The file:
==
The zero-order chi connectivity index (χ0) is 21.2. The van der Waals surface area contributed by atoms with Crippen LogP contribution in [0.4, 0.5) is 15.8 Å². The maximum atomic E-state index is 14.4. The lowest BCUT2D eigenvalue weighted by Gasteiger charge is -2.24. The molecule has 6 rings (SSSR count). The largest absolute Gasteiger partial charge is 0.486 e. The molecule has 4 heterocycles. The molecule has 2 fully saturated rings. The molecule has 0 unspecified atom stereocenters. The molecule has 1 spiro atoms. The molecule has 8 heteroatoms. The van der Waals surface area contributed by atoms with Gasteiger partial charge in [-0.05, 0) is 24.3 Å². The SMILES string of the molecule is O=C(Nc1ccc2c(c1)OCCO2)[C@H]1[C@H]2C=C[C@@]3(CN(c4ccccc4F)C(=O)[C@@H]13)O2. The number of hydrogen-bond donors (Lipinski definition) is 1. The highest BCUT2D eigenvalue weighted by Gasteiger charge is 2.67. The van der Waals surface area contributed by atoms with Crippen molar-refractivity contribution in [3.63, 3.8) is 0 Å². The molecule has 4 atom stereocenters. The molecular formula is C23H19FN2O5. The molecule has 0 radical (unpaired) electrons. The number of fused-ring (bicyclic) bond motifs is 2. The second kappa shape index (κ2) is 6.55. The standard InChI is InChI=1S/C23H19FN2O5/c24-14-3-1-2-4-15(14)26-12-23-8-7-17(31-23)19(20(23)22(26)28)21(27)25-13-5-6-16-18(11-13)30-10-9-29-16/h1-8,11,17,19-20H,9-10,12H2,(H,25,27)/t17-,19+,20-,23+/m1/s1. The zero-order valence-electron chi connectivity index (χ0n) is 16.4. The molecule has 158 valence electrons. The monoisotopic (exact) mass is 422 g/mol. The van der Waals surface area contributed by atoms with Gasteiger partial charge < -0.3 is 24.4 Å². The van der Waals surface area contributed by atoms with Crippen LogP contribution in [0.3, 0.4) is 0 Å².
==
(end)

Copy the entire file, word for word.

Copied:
The zero-order chi connectivity index (χ0) is 21.2. The van der Waals surface area contributed by atoms with Crippen LogP contribution in [0.4, 0.5) is 15.8 Å². The maximum atomic E-state index is 14.4. The lowest BCUT2D eigenvalue weighted by Gasteiger charge is -2.24. The molecule has 6 rings (SSSR count). The largest absolute Gasteiger partial charge is 0.486 e. The molecule has 4 heterocycles. The molecule has 2 fully saturated rings. The molecule has 0 unspecified atom stereocenters. The molecule has 1 spiro atoms. The molecule has 8 heteroatoms. The van der Waals surface area contributed by atoms with Gasteiger partial charge in [-0.05, 0) is 24.3 Å². The SMILES string of the molecule is O=C(Nc1ccc2c(c1)OCCO2)[C@H]1[C@H]2C=C[C@@]3(CN(c4ccccc4F)C(=O)[C@@H]13)O2. The number of hydrogen-bond donors (Lipinski definition) is 1. The highest BCUT2D eigenvalue weighted by Gasteiger charge is 2.67. The van der Waals surface area contributed by atoms with Crippen molar-refractivity contribution in [3.63, 3.8) is 0 Å². The molecule has 4 atom stereocenters. The molecular formula is C23H19FN2O5. The molecule has 0 radical (unpaired) electrons. The number of fused-ring (bicyclic) bond motifs is 2. The second kappa shape index (κ2) is 6.55. The standard InChI is InChI=1S/C23H19FN2O5/c24-14-3-1-2-4-15(14)26-12-23-8-7-17(31-23)19(20(23)22(26)28)21(27)25-13-5-6-16-18(11-13)30-10-9-29-16/h1-8,11,17,19-20H,9-10,12H2,(H,25,27)/t17-,19+,20-,23+/m1/s1. The zero-order valence-electron chi connectivity index (χ0n) is 16.4. The molecule has 158 valence electrons. The monoisotopic (exact) mass is 422 g/mol. The van der Waals surface area contributed by atoms with Gasteiger partial charge < -0.3 is 24.4 Å². The van der Waals surface area contributed by atoms with Crippen LogP contribution in [0.3, 0.4) is 0 Å².